Barbara Ann McNeese, whose professional acting name was Barbara Ann Stuart, was born in Paris and raised in Hume. She was determined as a young woman to become a successful actress and worked hard to reach stardom. Stuart had a long career playing a variety of roles on television, but she also performed on stage and in film. (Special to The Prairie Press)

A star shines from Hume

Many children grow up watching television. 

They pick one, or in some cases, several favorite shows and perhaps a character whose persona sparks dreams of growing up to be an entertainer. 

Most do not get that chance but for some lucky ones the glimmer they held in their eyes as children becomes a reality.

It did for one Edgar County native.

Barbara Ann McNeese was born on a cold Jan. 3, 1930, at Paris, the daughter of Orville Franklin McNeese and Lillian Richi. She grew up in Hume with her brother, Richard. 

McNeese was like every other kid who attended school. It was not until after graduation that her life took off.

After high school, McNeese moved to Cincinnati, Ohio, where she got her first experience with acting. She enrolled in the Schuster-Martin School of Drama and eventually decided New York was the place to be. She packed up and moved again. 

McNeese really started to hone her craft in New York under Stella Adler and Uta Hagen. Acting classes were expensive and McNeese took a side job as a model to support herself and her aspirations. She also decided for professional purposes to use an old family name. So, Barbara Ann McNeese the young, attractive woman from Edgar County became Barbara Ann Stuart the actress and model.

1954 proved a great year for Stuart. She was cast in her first role as Comrade Martine Fenton in the cold war drama “I Led Three Lives.”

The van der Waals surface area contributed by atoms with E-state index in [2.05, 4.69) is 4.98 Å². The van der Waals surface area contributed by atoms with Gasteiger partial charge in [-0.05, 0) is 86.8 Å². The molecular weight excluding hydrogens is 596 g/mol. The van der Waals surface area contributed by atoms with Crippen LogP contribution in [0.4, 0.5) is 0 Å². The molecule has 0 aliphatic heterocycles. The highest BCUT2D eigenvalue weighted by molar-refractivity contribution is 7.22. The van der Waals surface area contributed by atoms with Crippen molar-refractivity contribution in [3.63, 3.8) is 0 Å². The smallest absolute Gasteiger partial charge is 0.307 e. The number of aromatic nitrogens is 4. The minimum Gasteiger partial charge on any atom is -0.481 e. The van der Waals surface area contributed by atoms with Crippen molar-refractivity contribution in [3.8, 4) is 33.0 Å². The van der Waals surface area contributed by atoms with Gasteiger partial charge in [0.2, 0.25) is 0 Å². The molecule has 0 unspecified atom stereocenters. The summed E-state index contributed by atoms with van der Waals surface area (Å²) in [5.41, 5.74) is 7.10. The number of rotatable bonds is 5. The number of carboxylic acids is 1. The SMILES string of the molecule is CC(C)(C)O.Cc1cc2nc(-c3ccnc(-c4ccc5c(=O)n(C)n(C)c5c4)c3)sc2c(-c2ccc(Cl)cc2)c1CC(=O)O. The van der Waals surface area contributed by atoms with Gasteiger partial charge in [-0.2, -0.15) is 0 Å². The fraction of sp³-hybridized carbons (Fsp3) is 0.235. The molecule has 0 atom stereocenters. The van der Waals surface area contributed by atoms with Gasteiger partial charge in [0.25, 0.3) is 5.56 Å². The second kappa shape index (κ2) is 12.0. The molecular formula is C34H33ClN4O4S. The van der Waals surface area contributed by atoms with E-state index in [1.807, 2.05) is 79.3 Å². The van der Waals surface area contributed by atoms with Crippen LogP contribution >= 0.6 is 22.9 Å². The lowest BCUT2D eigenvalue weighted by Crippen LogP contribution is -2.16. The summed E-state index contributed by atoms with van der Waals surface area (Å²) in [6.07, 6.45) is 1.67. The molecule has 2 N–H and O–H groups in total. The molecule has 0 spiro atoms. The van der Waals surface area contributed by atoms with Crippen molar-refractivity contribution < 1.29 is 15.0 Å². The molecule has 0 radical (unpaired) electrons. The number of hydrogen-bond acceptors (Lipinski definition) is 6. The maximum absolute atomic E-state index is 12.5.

She tried out for the national touring production of “Lunatics and Lovers” with star Zero Mostel and got a part in “The Great Gildersleeve.” From that point, the roles came in like the opening of floodgates.

For the next several years, Stuart found roles dropping at her feet. Her numerous television appearances included “The George Burns and Gracie Allen Show,” “Rawhide,” “The Twilight Zone,” “The Dick Van Dyke Show” and others. She also had roles in movies like “Airplane” and “Hellfighters.”

Her most familiar role was that of “Bunny” on “Gomer Pyle USMC.” From 1964 to 1969, Stuart had people laughing with her recurring appearances as the girlfriend of Sergeant Carter. 

The longevity of her role on Gomer Pyle seemed a rarity in Stuart’s acting career as most often she appeared in only a few episodes of a show before the character was written out of the cast. 

Off-screen, Stuart fell in love with actor Dick Gautier. They were married from 1967 until their 1979 divorce. They did not have children. 

After the divorce, Stuart’s acting career still prospered and she has credits for appearances in “Highway to Heaven,” “Simon and Simon” and “L.A. Law.” It seemed nothing could slow her down. 

Stuart retired from acting in 2006 and her final role was in the television show “Huff.” 

The Edgar County native  lived out her life in St. George, Utah. Her final curtain call was May 15, 2011, when she passed away, leaving a brother and three stepchildren.

Barbara Ann Stuart may not have originally dreamed of becoming a famous actress, and many people may even have looked at her and said there was no way for a girl from Hume to ever amount to anything. Stuart’s determination did not let anything stop her from reaching the goals she finally set for herself.

Children today still strive for the same greatness. They see a doctor or a lawyer on television and some say that is what I am going to be. Others may see a racecar driver and next thing you know they are driving the cars we watch on television. 

All it proves is that when something is wanted so badly whether as an adult or child – some like Barbara Stuart will not stop until they reach the top.

 

The Prairie Press

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